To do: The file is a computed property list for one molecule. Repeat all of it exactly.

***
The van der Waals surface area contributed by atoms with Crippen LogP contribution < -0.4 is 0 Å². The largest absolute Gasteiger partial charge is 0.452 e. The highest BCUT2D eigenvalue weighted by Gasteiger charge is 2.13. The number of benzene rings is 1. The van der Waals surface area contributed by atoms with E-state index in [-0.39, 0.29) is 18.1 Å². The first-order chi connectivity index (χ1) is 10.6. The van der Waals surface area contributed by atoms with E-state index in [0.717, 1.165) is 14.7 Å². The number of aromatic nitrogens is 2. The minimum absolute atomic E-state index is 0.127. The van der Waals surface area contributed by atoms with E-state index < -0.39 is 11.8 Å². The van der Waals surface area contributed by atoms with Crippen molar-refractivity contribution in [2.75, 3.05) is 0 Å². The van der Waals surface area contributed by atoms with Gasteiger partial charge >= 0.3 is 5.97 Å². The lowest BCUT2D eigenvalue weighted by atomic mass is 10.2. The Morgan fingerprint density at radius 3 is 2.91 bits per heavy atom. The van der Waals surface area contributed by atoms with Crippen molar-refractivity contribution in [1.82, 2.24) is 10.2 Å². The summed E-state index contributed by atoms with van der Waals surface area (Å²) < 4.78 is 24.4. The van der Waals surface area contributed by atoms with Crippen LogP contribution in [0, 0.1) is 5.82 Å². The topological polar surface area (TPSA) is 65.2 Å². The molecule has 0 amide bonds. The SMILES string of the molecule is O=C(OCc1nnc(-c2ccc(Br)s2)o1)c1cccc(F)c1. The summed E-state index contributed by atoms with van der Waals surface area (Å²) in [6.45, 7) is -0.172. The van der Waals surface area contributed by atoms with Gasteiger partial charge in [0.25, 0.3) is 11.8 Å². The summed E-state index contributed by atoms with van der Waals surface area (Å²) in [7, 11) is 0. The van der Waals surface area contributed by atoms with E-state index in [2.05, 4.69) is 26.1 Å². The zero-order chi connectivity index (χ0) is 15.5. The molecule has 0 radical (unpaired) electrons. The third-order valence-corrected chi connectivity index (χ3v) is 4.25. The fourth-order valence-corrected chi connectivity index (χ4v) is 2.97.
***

The van der Waals surface area contributed by atoms with Crippen LogP contribution < -0.4 is 0 Å². The largest absolute Gasteiger partial charge is 0.452 e. The highest BCUT2D eigenvalue weighted by Gasteiger charge is 2.13. The number of benzene rings is 1. The van der Waals surface area contributed by atoms with E-state index in [-0.39, 0.29) is 18.1 Å². The first-order chi connectivity index (χ1) is 10.6. The van der Waals surface area contributed by atoms with E-state index in [0.717, 1.165) is 14.7 Å². The number of aromatic nitrogens is 2. The minimum absolute atomic E-state index is 0.127. The van der Waals surface area contributed by atoms with E-state index < -0.39 is 11.8 Å². The van der Waals surface area contributed by atoms with Crippen molar-refractivity contribution in [2.75, 3.05) is 0 Å². The van der Waals surface area contributed by atoms with Gasteiger partial charge >= 0.3 is 5.97 Å². The lowest BCUT2D eigenvalue weighted by atomic mass is 10.2. The Morgan fingerprint density at radius 3 is 2.91 bits per heavy atom. The van der Waals surface area contributed by atoms with Crippen molar-refractivity contribution in [1.82, 2.24) is 10.2 Å². The summed E-state index contributed by atoms with van der Waals surface area (Å²) < 4.78 is 24.4. The van der Waals surface area contributed by atoms with Crippen LogP contribution in [0, 0.1) is 5.82 Å². The topological polar surface area (TPSA) is 65.2 Å². The molecule has 0 amide bonds. The SMILES string of the molecule is O=C(OCc1nnc(-c2ccc(Br)s2)o1)c1cccc(F)c1. The summed E-state index contributed by atoms with van der Waals surface area (Å²) in [6.45, 7) is -0.172. The van der Waals surface area contributed by atoms with Gasteiger partial charge in [0.25, 0.3) is 11.8 Å². The summed E-state index contributed by atoms with van der Waals surface area (Å²) in [7, 11) is 0. The van der Waals surface area contributed by atoms with E-state index in [2.05, 4.69) is 26.1 Å². The zero-order chi connectivity index (χ0) is 15.5. The molecule has 0 radical (unpaired) electrons. The third-order valence-corrected chi connectivity index (χ3v) is 4.25. The fourth-order valence-corrected chi connectivity index (χ4v) is 2.97.